Graham Shines In Undercard Debate By Focusing On Foreign Policy

Jamie Weinstein Senior Writer
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SIMI VALLEY, Calif. — If four presidential candidates debate without Donald Trump on the stage, do they make a sound? Probably not, which is bad news for the four GOP presidential contenders who participated in CNN’s undercard debate Wednesday evening.

For nearly two hours, Louisiana Gov. Bobby Jindal, former New York Gov. George Pataki, South Carolina Sen. Lindsey Graham and former Pennsylvania Sen. Rick Santorum engaged in a substantive and sometimes heated debate over a wide array of issues at the Reagan Library.

All four are polling poorly, which is why they participated in an earlier debate before the 11 leading Republican contenders will engage in rhetorical fisticuffs in primetime.

Perhaps standing out among the four early debates was Graham, who used his time on stage to focus like a laser on making the case that he is the most qualified candidate to win the war against radical Islamism.

“I’m running for president to destroy radical Islam, to win the war on terror, to protect you and your family and in that quest,” Graham pledged in his opening statement. “I have an uncompromising determination to end this war, just like President Reagan had an uncompromising determination to destroy the evil empire and win the Cold War.”

Asked about Kim Davis, the county clerk in Kentucky who recently made news when she defied the Supreme Court by refusing to issue a marriage license to a same sex couple, Graham turned the question back to the threat of terrorism.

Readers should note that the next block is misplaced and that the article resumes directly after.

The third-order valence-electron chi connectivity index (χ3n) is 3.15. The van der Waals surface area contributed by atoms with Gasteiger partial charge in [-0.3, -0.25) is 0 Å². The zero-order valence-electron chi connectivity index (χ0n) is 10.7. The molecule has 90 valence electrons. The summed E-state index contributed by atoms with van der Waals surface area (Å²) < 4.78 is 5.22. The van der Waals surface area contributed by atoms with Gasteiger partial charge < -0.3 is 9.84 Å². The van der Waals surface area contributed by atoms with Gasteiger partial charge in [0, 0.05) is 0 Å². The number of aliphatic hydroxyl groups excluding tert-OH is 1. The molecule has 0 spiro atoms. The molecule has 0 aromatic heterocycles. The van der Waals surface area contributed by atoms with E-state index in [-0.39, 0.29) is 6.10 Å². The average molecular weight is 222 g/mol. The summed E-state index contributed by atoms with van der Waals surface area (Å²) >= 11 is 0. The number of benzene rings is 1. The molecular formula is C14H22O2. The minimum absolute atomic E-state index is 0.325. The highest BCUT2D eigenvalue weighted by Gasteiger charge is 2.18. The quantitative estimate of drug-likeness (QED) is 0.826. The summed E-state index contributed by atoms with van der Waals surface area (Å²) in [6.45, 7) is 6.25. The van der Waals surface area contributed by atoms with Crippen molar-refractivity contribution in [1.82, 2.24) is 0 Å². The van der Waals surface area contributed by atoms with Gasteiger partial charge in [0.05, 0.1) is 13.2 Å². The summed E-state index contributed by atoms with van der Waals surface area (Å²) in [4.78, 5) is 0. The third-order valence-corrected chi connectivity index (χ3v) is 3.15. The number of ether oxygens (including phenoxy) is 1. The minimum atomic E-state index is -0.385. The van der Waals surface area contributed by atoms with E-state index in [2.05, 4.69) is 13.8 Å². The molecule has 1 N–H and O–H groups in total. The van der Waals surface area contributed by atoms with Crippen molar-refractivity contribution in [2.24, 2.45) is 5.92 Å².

“Kim Davis, I’m not afraid about her attacking me,” Graham said. “I am worried about radical Islamic terrorists planning another 9/11. We’re at war, folks.”

Graham mixed his serious message about the need to deploy combat troops to defeat the Islamic State with some lighthearted humor.

“Ronald Reagan did a couple of really big things we should all remember,” Graham said at one point. “He sat down with Tip O’Neill, the most liberal guy in the entire House [of Representatives]. They started drinking together. That’s the first thing I’m going to do as president. We’re going to drink more.”

Santorum used his time on the debate stage to mix his conservatism with more populist proposals, including raising the minimum wage.

“What you’re basically saying, whatever Republicans are up here saying is we are against the minimum wage,” he declared. “If you’re not for increasing it, the answer is the Republicans don’t believe in a floor wage in America. Fine. You go ahead and make that case to the American public. I’m not going to.”

Pataki sought to strike a more moderate tone, standing up to Jindal and Santorum when they defended Kim Davis for defying the Supreme Court.

“There’s a place where religion supersedes the rule of law,” he said at one point. “It’s called Iran. It shouldn’t be the United States.”

As for Jindal, he didn’t back away from his pre-debate attacks on Trump. Asked by moderator Jake Tapper whether he was violating Ronald Reagan’s proverbial 11th commandment by attacking Trump, a fellow Republican, so harshly, Jindal said “no… because Trump was not a Republican.

“I’m in compliance with the 11th Commandment and I’ll say let’s stop treating Donald Trump like a Republican,” he said. “If he were really a conservative and 30 points ahead, I would endorse him. He’s not a conservative. He’s not a liberal. He’s not a Democrat. He’s not an independent. He believes in Donald Trump.”

Before the debate, the moderators indicated that they would try to get the candidates to engage each other. They certainly succeeded, with the four low-polling contenders sometimes engaging in fiery debates.

But for Jindal, Pataki, Graham and Santorum, it may all have been for naught. With Trump not on the stage, it’s unclear how many viewers were tuning in.

Then again, there’s always the Ballad of Carly Fiorina, who performed so well in last month’s undercard debate that she was among the top stories coming out of Cleveland. Tonight, she’s on the main stage.

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